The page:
Relapse-like drinking following stress hormone exposure

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Besheer, J and Jaramillo, AA

Bowles Center for Alcohol Studies, Department of Psychiatry, University of North Carolina-Chapel Hill, United States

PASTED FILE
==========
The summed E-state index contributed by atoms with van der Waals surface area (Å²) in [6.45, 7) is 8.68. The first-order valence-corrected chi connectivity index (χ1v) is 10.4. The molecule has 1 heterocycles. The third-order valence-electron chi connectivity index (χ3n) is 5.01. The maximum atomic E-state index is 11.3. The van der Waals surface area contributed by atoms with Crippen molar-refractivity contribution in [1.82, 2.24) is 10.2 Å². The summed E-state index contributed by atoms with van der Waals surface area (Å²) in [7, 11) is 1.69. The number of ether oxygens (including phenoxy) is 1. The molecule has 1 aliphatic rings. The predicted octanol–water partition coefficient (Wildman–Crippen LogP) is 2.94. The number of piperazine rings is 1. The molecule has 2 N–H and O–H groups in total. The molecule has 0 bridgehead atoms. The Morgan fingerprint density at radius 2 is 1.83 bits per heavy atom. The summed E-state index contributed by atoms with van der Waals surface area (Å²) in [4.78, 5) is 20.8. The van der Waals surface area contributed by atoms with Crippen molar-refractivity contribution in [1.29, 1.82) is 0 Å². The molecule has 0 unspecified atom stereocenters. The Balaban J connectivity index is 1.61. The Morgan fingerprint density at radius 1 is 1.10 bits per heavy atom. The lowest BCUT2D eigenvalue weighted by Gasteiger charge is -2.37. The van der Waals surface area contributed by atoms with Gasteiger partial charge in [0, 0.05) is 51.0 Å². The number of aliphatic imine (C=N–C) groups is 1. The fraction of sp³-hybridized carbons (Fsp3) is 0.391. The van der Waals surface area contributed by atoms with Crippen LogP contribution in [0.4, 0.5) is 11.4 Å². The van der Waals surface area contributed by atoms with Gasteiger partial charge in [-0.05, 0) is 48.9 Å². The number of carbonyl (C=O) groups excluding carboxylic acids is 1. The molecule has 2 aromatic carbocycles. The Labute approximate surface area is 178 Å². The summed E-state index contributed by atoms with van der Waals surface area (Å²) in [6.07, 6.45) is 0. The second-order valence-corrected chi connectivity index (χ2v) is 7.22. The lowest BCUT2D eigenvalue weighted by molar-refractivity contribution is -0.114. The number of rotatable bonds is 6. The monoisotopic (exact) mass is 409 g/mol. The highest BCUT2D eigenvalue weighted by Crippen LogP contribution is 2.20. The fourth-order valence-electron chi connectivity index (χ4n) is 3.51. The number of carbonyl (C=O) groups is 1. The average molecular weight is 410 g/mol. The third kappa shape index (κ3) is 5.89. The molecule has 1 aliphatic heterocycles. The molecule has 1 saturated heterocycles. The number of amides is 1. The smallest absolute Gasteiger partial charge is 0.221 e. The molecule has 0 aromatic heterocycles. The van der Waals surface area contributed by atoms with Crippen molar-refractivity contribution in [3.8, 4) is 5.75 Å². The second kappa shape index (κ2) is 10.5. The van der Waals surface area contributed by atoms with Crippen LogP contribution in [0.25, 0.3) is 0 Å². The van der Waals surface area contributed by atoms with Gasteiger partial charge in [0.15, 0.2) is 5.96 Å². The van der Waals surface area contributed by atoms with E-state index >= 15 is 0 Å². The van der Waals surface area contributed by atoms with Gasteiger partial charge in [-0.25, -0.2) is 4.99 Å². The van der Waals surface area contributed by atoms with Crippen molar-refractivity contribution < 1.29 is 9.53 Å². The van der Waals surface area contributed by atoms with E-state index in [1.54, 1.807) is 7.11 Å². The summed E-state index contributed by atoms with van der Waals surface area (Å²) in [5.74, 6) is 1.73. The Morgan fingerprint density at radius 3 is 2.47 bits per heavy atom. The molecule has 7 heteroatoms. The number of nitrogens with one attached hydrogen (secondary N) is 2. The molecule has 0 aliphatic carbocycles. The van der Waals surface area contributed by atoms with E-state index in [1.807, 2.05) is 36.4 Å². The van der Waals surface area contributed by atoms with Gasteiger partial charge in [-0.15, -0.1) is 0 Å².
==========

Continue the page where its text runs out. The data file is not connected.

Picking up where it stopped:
Chronic exposure to the stress hormone corticosterone (CORT) in the drinking water results in reduced sensitivity to the interoceptive effects of alcohol and increased alcohol self-administration. We sought to investigate whether a history of CORT exposure would impact relapse-like behavior following an abstinence period. Long Evans rats were trained to self-administer alcohol (15% v/v+2% sucrose (w/v)). Following self-administration training, rats were exposed to CORT in the drinking water (0.3 mg/ml) or water-only for 7 days. During this time self-administration training was withheld. Following the end of CORT exposure, rats remained in the home cage for another 7 days (i.e., 14 day total abstinence period). On the test day, relapse-like behavior (both seeking and reinstatement of drinking) was examined. Rats with a history of CORT, showed increased alcohol-seeking behavior and potentiated reinstatement of self-administration relative to the Water controls. In order to examine potential mechanism underlying this CORT-induced increase in relapse-like behavior, we examined the potential role of Group II metabotropic glutamate receptors (mGluR2/3). Interestingly, mGluR2/3 activation by LY379268 significantly reduced the relapse-like behavior in rats with the history of CORT exposure, but did not alter behavior in the Water controls. To begin to examine brain regional involvement we utilized a chemogenetic approach in which hM4D(Gi) Designer Receptors Exclusively Activated by Designer Drugs (DREADDs) were used to silence the insular cortex. The insular cortex was selected based on its role in integrating sensitivity to cues to affect motivated behavior. Inactivation of the insular cortex following activation of the DREADDs by clozapine-N-oxide, resulted in reduced relapse-like behavior in the rats with a history of CORT exposure. Together, these results suggest that experiencing an episode of heightened stress hormone levels potentiate relapse-like drinking behavior, and identify targets that may be efficacious in reversing these maladaptive alcohol-related behaviors. Supported by: AA019682

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